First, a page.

Peasemore History – taken from the 2004 Parish Plan

The first reference to what became Peasemore Parish was in 951AD in King Edred’s Charter when the boundaries of the Parish were defined and described as part of the Chieveley Parish. The village is first recorded in the Domesday book, in 1086, as Praxemere, and again in 1166 as Pesemere,

meaning the ‘pond by which peas grow’, from the Old English ‘pise’ – peas, and ‘mere’ – pond1. Peasemore is first recorded on a map, drawn by Rocque in 1761, and again on a copy by Willis in 1768. The road network has not much changed since and a circular enclosure, which may be evidence of an Iron Age settlement is clearly visible on successive maps.

A Neolithic stone axe head was discovered at Prince’s farm in the 1950’s [now at The Ashmolean Museum, Oxford]  and a number of flint tools have been found at Warren Down. These have been authenticated by Newbury  museum and suggest that the area has been occupied for at least five thousand years. Christianity was established in the village during Saxon times and probably centred around the Saxon Church on the site of the present Victorian, Gothic Church. Between 1078 and 1097 Richard of Peasemore built a chapel and cemetery here and this became the parish church in 1104, and was rebuilt in Victorian style in 18422. Rubble from the Norman Church was used as road foundations through the village!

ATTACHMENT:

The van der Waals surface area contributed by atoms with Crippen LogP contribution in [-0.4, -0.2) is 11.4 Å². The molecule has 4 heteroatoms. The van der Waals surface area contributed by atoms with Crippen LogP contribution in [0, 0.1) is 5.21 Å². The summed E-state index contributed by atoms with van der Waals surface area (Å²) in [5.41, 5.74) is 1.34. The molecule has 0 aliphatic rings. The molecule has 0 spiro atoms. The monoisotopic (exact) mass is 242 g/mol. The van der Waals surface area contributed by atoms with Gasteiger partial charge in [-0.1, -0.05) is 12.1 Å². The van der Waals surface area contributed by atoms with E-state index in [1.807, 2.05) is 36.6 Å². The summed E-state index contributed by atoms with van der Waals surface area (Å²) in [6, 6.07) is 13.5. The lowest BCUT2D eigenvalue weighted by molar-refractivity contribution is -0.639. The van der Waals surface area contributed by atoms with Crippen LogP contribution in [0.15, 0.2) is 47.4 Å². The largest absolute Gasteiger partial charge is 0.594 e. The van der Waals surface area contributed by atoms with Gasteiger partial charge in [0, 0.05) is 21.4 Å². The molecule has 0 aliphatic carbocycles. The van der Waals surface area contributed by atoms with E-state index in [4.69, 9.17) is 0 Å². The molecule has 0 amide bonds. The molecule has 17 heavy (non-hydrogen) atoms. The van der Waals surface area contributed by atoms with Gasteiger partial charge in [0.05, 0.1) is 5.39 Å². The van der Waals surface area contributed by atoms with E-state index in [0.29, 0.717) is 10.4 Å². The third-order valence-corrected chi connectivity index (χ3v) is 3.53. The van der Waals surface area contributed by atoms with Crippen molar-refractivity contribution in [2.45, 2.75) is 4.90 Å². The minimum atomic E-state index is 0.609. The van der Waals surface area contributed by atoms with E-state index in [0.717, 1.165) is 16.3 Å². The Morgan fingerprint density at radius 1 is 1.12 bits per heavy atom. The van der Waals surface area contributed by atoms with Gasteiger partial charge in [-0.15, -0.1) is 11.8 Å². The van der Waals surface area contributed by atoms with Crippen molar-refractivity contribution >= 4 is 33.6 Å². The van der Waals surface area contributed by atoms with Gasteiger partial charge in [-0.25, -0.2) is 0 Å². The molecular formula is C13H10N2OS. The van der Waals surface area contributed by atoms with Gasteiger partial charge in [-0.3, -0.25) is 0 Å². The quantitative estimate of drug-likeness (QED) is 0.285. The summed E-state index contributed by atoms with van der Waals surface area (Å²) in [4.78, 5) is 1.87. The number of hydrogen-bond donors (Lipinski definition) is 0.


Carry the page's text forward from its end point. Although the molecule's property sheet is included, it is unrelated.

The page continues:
In 1809 the first Primitive Methodist Chapel was built near the site of what is now Walnut Tree cottage. This was replaced in 1831 by ‘Ebenezer’ at West View and the third Chapel was erected in 1923 on the site of what is now ‘Furlongs’. All three Chapels in succession have been demolished but they reflect the strong Methodist community that existed on the Downlands in the 19th century. They continued to hold regular open air ‘camp’ meetings and services well into the 20th century on what is known as Mell Green.

A great fire broke out in Peasemore on 27th July 1736 when the whole of the centre of the village including barns and ricks were destroyed. It started in the area of Drakes and was declared a national with over £1500 of damage done.

Peasemore has, to date; eleven Grade II listed buildings. Priors, Widows and Princes’ Farmsteads are recorded and described in the Royal Commission on the Historical Monuments of England, Farmsteads survey, 1994. The Iron Age Enclosure is recorded  as an ancient monument on WBC: Historic Buildings, Sites and Monuments Record 1/5/028. The present village hall was built in 1900 and prior to this social gatherings were held in the reading rooms; a single storey thatched cottage on the site of what is now the house called Las Vegas.

Old Peasemore map